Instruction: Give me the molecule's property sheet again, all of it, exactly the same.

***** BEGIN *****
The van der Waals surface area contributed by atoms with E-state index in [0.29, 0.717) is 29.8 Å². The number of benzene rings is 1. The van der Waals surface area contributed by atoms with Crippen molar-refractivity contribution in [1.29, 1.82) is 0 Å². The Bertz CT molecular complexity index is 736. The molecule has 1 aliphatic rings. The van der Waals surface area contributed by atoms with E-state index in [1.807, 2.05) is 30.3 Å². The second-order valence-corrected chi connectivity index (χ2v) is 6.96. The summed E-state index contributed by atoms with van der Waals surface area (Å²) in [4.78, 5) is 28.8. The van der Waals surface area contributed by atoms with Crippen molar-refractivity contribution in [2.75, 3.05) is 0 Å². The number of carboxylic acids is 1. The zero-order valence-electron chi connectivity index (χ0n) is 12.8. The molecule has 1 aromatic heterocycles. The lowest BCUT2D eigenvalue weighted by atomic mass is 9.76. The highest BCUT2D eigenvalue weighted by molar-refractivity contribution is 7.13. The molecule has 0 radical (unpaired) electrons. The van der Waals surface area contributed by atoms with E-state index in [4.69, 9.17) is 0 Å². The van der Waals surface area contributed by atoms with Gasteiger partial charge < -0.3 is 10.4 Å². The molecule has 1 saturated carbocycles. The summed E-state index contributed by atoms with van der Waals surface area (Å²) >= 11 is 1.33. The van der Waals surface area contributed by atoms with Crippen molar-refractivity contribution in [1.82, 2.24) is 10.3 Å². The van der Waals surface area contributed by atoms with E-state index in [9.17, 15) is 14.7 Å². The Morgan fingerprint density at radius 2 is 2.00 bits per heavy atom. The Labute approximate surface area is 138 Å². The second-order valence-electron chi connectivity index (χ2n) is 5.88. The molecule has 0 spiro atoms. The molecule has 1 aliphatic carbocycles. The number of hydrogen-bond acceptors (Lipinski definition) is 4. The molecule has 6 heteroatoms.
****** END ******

The van der Waals surface area contributed by atoms with E-state index in [0.29, 0.717) is 29.8 Å². The number of benzene rings is 1. The van der Waals surface area contributed by atoms with Crippen molar-refractivity contribution in [1.29, 1.82) is 0 Å². The Bertz CT molecular complexity index is 736. The molecule has 1 aliphatic rings. The van der Waals surface area contributed by atoms with E-state index in [1.807, 2.05) is 30.3 Å². The second-order valence-corrected chi connectivity index (χ2v) is 6.96. The summed E-state index contributed by atoms with van der Waals surface area (Å²) in [4.78, 5) is 28.8. The van der Waals surface area contributed by atoms with Crippen molar-refractivity contribution in [2.75, 3.05) is 0 Å². The number of carboxylic acids is 1. The zero-order valence-electron chi connectivity index (χ0n) is 12.8. The molecule has 1 aromatic heterocycles. The lowest BCUT2D eigenvalue weighted by atomic mass is 9.76. The highest BCUT2D eigenvalue weighted by molar-refractivity contribution is 7.13. The molecule has 0 radical (unpaired) electrons. The van der Waals surface area contributed by atoms with E-state index in [4.69, 9.17) is 0 Å². The van der Waals surface area contributed by atoms with Gasteiger partial charge < -0.3 is 10.4 Å². The molecule has 1 saturated carbocycles. The summed E-state index contributed by atoms with van der Waals surface area (Å²) >= 11 is 1.33. The van der Waals surface area contributed by atoms with Crippen molar-refractivity contribution in [1.82, 2.24) is 10.3 Å². The van der Waals surface area contributed by atoms with E-state index in [9.17, 15) is 14.7 Å². The Morgan fingerprint density at radius 2 is 2.00 bits per heavy atom. The Labute approximate surface area is 138 Å². The second-order valence-electron chi connectivity index (χ2n) is 5.88. The molecule has 0 spiro atoms. The molecule has 1 aliphatic carbocycles. The number of hydrogen-bond acceptors (Lipinski definition) is 4. The molecule has 6 heteroatoms.